LISBON (Reuters) - Portugal’s parliament will vote on the government’s latest austerity measures on Wednesday, setting the stage for a potential collapse of the minority Socialist administration a day before a European summit.
Prime Minister Jose Socrates has threatened to resign if the opposition fails to approve the measures. The main opposition Social Democrats (PSD) are refusing to back them and have begun to talk about snap elections, complicating the country’s efforts to avoid following Greece and Ireland in taking a bailout.
“Tomorrow the resolution on the measures will be voted,” lawmaker Heloisa Apolonia of the Green Party said after a meeting of parliamentary leaders on Tuesday. “Tomorrow the plenary will give answers to the country.”
The government had hoped to obtain support for its plan before a European Union summit gathers on Thursday to approve a beefed-up euro zone rescue fund.
Francisco Assis, parliament bench leader for the Socialists, said there was still time for a compromise, while failure to pass the measures would throw the country “into an abyss.”
Socrates, who announced a deal on Tuesday with employers and some unions to cut redundancy pay in an effort to boost competitiveness, said: “Our country needs agreements, it needs understanding and it needs dialogue.” He did not answer journalists’ questions about Wednesday’s vote.
The latest, disputed measures include further spending cuts to ensure the government can cut the public deficit to 4.6 percent of gross domestic product (GDP) after beating last year’s goal of 7.3 percent.
Some analysts have said that markets have begun to price in a change of government and see a bailout as a near certainty.
“It is inevitable that the Portuguese people have the final say,” PSD leader Pedro Passos Coelho said late on Monday, suggesting a broad coalition after elections to solve the country’s problems.
Still, economic policy may not change much as the opposition is also broadly committed to the austerity path.
Portugal’s benchmark 10-year bond yield rose to 7.69 percent from Monday’s 7.53 percent, taking the premium investors demand over German Bunds to 443 basis points from 430 bps.
“The idea and concept that the austerity may be thrown out and the government may fall is undoubtedly not what bond-holders want to hear,” said Peter Chatwell, debt strategist at Credit Agricole in London.
Portugal’s borrowing costs have soared during the year-long sovereign debt crisis. The 10-year bond yield hit euro lifetime highs of over 7.8 percent earlier this month, which ministers said was an unsustainable financing level.
Socrates’ repeated threat to resign means the two-term prime minister’s future now hangs on Wednesday’s vote.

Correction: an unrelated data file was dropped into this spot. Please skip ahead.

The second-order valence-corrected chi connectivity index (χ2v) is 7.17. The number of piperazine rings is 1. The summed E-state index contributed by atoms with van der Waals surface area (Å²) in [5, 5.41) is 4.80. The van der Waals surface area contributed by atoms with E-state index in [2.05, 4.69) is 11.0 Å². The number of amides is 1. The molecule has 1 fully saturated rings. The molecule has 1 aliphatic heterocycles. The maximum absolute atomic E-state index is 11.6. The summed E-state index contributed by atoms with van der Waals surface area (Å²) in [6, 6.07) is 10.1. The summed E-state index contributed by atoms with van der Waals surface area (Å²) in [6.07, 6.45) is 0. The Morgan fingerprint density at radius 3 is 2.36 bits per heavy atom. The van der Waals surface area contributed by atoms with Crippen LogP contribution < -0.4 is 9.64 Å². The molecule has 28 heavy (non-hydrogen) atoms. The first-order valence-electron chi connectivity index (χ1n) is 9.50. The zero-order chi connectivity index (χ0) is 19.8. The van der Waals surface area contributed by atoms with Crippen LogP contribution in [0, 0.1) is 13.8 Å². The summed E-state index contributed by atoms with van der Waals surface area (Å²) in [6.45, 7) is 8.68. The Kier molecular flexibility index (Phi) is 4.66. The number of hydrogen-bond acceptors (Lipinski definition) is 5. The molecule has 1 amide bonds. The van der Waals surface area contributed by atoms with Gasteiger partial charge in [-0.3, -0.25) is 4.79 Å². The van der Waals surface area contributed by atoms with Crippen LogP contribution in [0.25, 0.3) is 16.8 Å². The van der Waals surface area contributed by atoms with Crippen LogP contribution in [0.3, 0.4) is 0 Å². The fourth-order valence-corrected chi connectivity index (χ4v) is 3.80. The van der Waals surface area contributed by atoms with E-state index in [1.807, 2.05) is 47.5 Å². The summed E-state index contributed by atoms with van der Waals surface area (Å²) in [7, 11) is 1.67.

He threatened to quit in similar circumstances last year but the Social Democrats turned up to offer backing each time, including over the 2011 budget.
This time the PSD decided they have had enough, hoping instead that their lead in opinion polls will translate into them taking power whenever a snap election is held.
“Basically, we now have only two hypotheses — a controlled fall of the government and an uncontrolled collapse, but with the PSD openly saying it wants an election and the president silent everything points to the second option,” said political analyst Viriato Soromenho Marques at the University of Lisbon.
President Anibal Cavaco Silva is seen by some analysts as a possible mediator in the crisis but has remained silent so far after meeting Passos Coelho and Socrates last week.
If the government resigns it is up the president to set a snap election and decide on a caretaker administration with limited powers until a new government is formed. The constitution stipulates that the country can hold a snap election at the earliest 55 days after the president calls them.
The Socialists have 97 seats in the 230-seat parliament and all other parties have so far said they will vote against the measures, which need 116 votes to be approved.
Passos Coelho said his party did not rule out following Greece and Ireland in requesting an international bailout if it came to power, if such a request were inevitable for Portugal to recover from its difficult economic situation.
The government’s latest economic plan shows it now shares economists’ expectations of a recession in 2011. The document predicted a contraction of 0.9 percent in GDP this year compared with the previous estimate of 0.2 percent growth.
Additional reporting by Andrei Khalip; Writing by Axel Bugge, editing by Mike Peacock/Ruth Pitchford